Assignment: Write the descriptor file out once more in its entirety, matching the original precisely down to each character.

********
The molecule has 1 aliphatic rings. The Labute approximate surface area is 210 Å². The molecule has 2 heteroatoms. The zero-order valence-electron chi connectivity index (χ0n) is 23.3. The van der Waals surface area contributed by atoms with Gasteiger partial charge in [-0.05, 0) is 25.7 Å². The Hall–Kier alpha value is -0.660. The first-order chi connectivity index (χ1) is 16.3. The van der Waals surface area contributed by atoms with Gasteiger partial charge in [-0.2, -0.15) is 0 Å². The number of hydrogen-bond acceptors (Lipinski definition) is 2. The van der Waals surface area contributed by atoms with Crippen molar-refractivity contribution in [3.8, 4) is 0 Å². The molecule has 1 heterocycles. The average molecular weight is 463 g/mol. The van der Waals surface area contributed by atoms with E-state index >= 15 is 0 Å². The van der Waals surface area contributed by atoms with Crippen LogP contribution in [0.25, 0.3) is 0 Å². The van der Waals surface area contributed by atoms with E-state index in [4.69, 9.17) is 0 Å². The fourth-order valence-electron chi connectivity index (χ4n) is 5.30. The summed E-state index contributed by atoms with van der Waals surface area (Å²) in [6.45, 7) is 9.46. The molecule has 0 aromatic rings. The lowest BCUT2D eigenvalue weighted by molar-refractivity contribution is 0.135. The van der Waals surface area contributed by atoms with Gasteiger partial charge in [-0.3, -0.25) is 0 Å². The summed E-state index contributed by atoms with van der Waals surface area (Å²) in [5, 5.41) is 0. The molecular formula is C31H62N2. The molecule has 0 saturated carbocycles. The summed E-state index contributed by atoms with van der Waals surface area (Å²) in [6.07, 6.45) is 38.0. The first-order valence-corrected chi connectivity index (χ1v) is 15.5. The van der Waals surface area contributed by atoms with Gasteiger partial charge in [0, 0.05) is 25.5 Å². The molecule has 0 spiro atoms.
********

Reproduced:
The molecule has 1 aliphatic rings. The Labute approximate surface area is 210 Å². The molecule has 2 heteroatoms. The zero-order valence-electron chi connectivity index (χ0n) is 23.3. The van der Waals surface area contributed by atoms with Gasteiger partial charge in [-0.05, 0) is 25.7 Å². The Hall–Kier alpha value is -0.660. The first-order chi connectivity index (χ1) is 16.3. The van der Waals surface area contributed by atoms with Gasteiger partial charge in [-0.2, -0.15) is 0 Å². The number of hydrogen-bond acceptors (Lipinski definition) is 2. The van der Waals surface area contributed by atoms with Crippen molar-refractivity contribution in [3.8, 4) is 0 Å². The molecule has 1 heterocycles. The average molecular weight is 463 g/mol. The van der Waals surface area contributed by atoms with E-state index >= 15 is 0 Å². The van der Waals surface area contributed by atoms with Crippen LogP contribution in [0.25, 0.3) is 0 Å². The van der Waals surface area contributed by atoms with E-state index in [4.69, 9.17) is 0 Å². The fourth-order valence-electron chi connectivity index (χ4n) is 5.30. The summed E-state index contributed by atoms with van der Waals surface area (Å²) in [6.45, 7) is 9.46. The molecule has 0 aromatic rings. The lowest BCUT2D eigenvalue weighted by molar-refractivity contribution is 0.135. The van der Waals surface area contributed by atoms with Gasteiger partial charge in [-0.3, -0.25) is 0 Å². The summed E-state index contributed by atoms with van der Waals surface area (Å²) in [5, 5.41) is 0. The molecular formula is C31H62N2. The molecule has 0 saturated carbocycles. The summed E-state index contributed by atoms with van der Waals surface area (Å²) in [6.07, 6.45) is 38.0. The first-order valence-corrected chi connectivity index (χ1v) is 15.5. The van der Waals surface area contributed by atoms with Gasteiger partial charge in [0, 0.05) is 25.5 Å². The molecule has 0 spiro atoms.